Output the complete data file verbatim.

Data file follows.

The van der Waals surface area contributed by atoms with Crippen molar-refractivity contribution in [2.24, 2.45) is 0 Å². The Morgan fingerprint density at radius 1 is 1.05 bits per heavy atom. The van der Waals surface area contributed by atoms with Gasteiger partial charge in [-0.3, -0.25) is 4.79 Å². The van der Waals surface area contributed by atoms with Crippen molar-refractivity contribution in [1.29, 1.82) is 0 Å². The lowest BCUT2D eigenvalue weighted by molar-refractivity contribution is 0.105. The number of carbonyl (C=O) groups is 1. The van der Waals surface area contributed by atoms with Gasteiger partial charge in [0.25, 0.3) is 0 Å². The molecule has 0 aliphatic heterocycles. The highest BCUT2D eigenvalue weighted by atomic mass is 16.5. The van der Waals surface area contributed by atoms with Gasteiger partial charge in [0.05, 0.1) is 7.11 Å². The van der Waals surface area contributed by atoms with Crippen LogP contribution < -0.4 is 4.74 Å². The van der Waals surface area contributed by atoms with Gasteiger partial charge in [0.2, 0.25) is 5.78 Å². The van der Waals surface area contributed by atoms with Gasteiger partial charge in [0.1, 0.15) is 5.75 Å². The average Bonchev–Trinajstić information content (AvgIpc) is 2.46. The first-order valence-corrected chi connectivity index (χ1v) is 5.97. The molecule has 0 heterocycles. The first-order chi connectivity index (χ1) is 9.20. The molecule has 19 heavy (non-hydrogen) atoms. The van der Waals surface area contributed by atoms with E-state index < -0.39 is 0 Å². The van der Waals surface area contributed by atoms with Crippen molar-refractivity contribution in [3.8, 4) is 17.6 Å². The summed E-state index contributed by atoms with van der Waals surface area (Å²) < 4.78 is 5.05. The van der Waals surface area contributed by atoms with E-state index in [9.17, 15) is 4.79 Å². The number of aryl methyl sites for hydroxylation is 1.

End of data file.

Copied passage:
The van der Waals surface area contributed by atoms with Crippen molar-refractivity contribution in [2.24, 2.45) is 0 Å². The Morgan fingerprint density at radius 1 is 1.05 bits per heavy atom. The van der Waals surface area contributed by atoms with Gasteiger partial charge in [-0.3, -0.25) is 4.79 Å². The van der Waals surface area contributed by atoms with Crippen molar-refractivity contribution in [1.29, 1.82) is 0 Å². The lowest BCUT2D eigenvalue weighted by molar-refractivity contribution is 0.105. The number of carbonyl (C=O) groups is 1. The van der Waals surface area contributed by atoms with Gasteiger partial charge in [0.25, 0.3) is 0 Å². The molecule has 0 aliphatic heterocycles. The highest BCUT2D eigenvalue weighted by atomic mass is 16.5. The van der Waals surface area contributed by atoms with Gasteiger partial charge in [0.05, 0.1) is 7.11 Å². The van der Waals surface area contributed by atoms with Crippen LogP contribution < -0.4 is 4.74 Å². The van der Waals surface area contributed by atoms with Gasteiger partial charge in [0.2, 0.25) is 5.78 Å². The van der Waals surface area contributed by atoms with Gasteiger partial charge in [0.1, 0.15) is 5.75 Å². The average Bonchev–Trinajstić information content (AvgIpc) is 2.46. The first-order valence-corrected chi connectivity index (χ1v) is 5.97. The molecule has 0 heterocycles. The first-order chi connectivity index (χ1) is 9.20. The molecule has 19 heavy (non-hydrogen) atoms. The van der Waals surface area contributed by atoms with E-state index < -0.39 is 0 Å². The van der Waals surface area contributed by atoms with Crippen molar-refractivity contribution in [3.8, 4) is 17.6 Å². The summed E-state index contributed by atoms with van der Waals surface area (Å²) < 4.78 is 5.05. The van der Waals surface area contributed by atoms with E-state index in [9.17, 15) is 4.79 Å². The number of aryl methyl sites for hydroxylation is 1.